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Host plants and edaphic factors influence the distribution and diversity of ectomycorrhizal fungal fruiting bodies within rainforests from Tshopo, Democratic Republic of the Congo

Milenge Kamalebo, Héritier, Seya Wa Malale, Hippolyte Nshimba, Masumbuko Ndabaga, Cephas, Nabahungu, Léon Nsharwasi, Degreef, Jérôme, De KeseL, André
African journal of ecology 2019 v.57 no.2 pp. 247-259
Gilbertiodendron, ectomycorrhizae, edaphic factors, forest ecosystems, forest stands, fruiting bodies, host plants, mycorrhizal fungi, nutrient availability, plant nutrition, rain forests, root systems, silt, soil heterogeneity, soil resources, species diversity, trees, Democratic Republic of the Congo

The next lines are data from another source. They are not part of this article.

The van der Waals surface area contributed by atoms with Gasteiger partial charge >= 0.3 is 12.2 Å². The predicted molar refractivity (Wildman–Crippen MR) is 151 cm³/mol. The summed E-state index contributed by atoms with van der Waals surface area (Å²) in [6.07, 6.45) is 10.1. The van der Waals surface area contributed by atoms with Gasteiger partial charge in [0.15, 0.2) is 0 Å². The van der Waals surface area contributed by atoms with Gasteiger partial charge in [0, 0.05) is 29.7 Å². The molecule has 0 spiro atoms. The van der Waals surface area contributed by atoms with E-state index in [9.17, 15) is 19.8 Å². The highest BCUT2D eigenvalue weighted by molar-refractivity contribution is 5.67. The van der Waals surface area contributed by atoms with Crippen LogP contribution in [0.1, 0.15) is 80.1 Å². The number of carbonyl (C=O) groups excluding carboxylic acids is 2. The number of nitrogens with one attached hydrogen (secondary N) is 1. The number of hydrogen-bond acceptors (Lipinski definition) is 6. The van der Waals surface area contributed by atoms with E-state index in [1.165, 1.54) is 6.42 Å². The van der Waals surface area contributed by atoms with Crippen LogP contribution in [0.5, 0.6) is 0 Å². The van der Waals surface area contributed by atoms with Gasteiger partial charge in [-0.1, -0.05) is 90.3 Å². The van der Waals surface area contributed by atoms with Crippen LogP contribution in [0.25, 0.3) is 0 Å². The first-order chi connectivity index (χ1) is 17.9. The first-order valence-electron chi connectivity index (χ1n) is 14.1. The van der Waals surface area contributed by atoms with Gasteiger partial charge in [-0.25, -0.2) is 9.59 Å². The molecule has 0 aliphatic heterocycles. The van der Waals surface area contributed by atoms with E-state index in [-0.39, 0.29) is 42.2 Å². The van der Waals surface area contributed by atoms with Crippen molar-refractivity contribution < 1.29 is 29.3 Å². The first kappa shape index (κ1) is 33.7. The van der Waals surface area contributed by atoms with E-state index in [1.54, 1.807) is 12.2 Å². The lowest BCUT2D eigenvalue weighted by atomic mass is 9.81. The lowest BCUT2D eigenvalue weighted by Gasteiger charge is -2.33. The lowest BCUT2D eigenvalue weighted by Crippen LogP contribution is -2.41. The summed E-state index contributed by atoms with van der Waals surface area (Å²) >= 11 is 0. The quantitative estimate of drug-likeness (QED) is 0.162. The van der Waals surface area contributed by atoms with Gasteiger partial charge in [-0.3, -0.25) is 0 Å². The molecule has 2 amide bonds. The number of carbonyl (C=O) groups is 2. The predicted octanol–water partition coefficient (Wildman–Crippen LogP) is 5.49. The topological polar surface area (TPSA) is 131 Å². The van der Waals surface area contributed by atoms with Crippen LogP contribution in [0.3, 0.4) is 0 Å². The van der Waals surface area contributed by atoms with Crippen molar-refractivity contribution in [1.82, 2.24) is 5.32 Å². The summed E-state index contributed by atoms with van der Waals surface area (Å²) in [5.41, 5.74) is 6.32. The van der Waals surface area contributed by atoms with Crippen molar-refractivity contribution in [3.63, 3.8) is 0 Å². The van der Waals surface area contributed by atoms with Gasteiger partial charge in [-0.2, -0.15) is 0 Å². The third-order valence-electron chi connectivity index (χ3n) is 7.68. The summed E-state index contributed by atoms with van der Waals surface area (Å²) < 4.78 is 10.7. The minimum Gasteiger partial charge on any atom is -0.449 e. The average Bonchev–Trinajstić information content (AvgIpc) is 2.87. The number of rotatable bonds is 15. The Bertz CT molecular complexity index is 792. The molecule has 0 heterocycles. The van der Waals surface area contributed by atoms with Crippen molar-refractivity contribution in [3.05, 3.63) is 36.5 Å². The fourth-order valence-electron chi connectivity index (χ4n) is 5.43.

Ectomycorrhizal fungi constitute an important component of forest ecosystems that enhances plant nutrition and resistance against stresses. Diversity of ectomycorrhizal (EcM) fungi is, however, affected by host plant diversity and soil heterogeneity. This study provides information about the influence of host plants and soil resources on the diversity of ectomycorrhizal fungal fruiting bodies from rainforests of the Democratic Republic of the Congo. Based on the presence of fungal fruiting bodies, significant differences in the number of ectomycorrhizal fungi species existed between forest stand types (p < 0.001). The most ectomycorrhizal species‐rich forest was the Gilbertiodendron dewevrei‐dominated forest (61 species). Of all 93 species of ectomycorrhizal fungi, 19 demonstrated a significant indicator value for particular forest stand types. Of all analysed edaphic factors, the percentage of silt particles was the most important parameter influencing EcM fungi host plant tree distribution. Both host trees and edaphic factors strongly affected the distribution and diversity of EcM fungi. EcM fungi may have developed differently their ability to successfully colonise root systems in relation to the availability of nutrients.